When can we cut director salary? Is his poor performance enough good reason?

We all know that director salary cannot be changed during a fiscal year under Japanese Corporate Tax Law except for a few exceptional situations. One typical reason is when our business becomes sour, losing money and falls in red. The rule may sound strange to foreigners or people new to Japanese business environment but that’s what it is.

Director salary can be changed in the following three situations. If you change their salary for any reason that does not match with either one of them, your company tax can become incredibly high because the difference between the lowest month and the other months are to be treated as director bonus that is non-deductible expense:

1) New salary should start within first three months of its fiscal year,
2) A director takes new position (promotion or demotion) or different role/responsibility, or
3) Company’s business environment is “deteriorated”.

The condition #1 and #2 seem clear. But the condition #3 is tricky.

We all easily take it for granted that it should be ok to cut our salary if business is not performing well. But you need to be careful. The National Tax Agency’s attitude is much tougher than you would think. They allow changes only in the following situations, which is publicly presented in their website.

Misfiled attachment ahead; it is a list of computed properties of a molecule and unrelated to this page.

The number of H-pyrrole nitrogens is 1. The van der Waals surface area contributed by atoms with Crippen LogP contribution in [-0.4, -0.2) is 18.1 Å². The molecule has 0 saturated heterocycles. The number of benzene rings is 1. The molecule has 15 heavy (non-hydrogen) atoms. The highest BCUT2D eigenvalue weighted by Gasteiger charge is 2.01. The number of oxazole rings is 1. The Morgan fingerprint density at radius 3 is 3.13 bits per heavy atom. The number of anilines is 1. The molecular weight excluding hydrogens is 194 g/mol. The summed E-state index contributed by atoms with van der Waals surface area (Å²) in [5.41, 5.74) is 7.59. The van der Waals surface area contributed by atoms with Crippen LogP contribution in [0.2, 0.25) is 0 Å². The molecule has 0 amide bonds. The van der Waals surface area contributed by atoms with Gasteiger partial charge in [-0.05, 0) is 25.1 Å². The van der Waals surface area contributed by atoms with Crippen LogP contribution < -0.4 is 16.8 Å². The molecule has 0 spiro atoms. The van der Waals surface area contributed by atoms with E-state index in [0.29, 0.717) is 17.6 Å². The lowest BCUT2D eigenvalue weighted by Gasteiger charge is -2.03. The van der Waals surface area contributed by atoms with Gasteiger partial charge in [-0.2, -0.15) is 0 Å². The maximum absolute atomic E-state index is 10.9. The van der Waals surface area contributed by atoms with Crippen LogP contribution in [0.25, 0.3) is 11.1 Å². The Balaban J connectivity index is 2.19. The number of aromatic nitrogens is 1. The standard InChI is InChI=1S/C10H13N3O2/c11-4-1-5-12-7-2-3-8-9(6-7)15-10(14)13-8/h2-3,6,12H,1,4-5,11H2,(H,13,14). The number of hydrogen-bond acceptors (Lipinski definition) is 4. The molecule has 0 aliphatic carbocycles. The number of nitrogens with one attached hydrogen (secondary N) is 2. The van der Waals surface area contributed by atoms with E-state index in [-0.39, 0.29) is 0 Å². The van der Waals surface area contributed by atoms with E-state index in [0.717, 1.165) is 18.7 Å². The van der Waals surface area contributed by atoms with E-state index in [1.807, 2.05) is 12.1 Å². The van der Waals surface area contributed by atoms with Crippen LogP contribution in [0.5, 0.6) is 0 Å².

It says a simple poor performance or cash flow problem do not count as “deteriorated environment” bad enough to allow salary cut. It says either of the following situations are needed.

3-a) The director takes responsibility of poor performance of the company based on agreement with third party shareholder(s).

3-b) The director salary cut was demanded by banks when negotiating to rescheduling its loan repayment.
3-c) The company needs to agree with its creditors to postpone payments of debts by reducing director salaries.

I think that acceptable reasons are not limited to those but we can tell that how tough the National Tax Agency’s attitude toward director salary changes is by this public notice.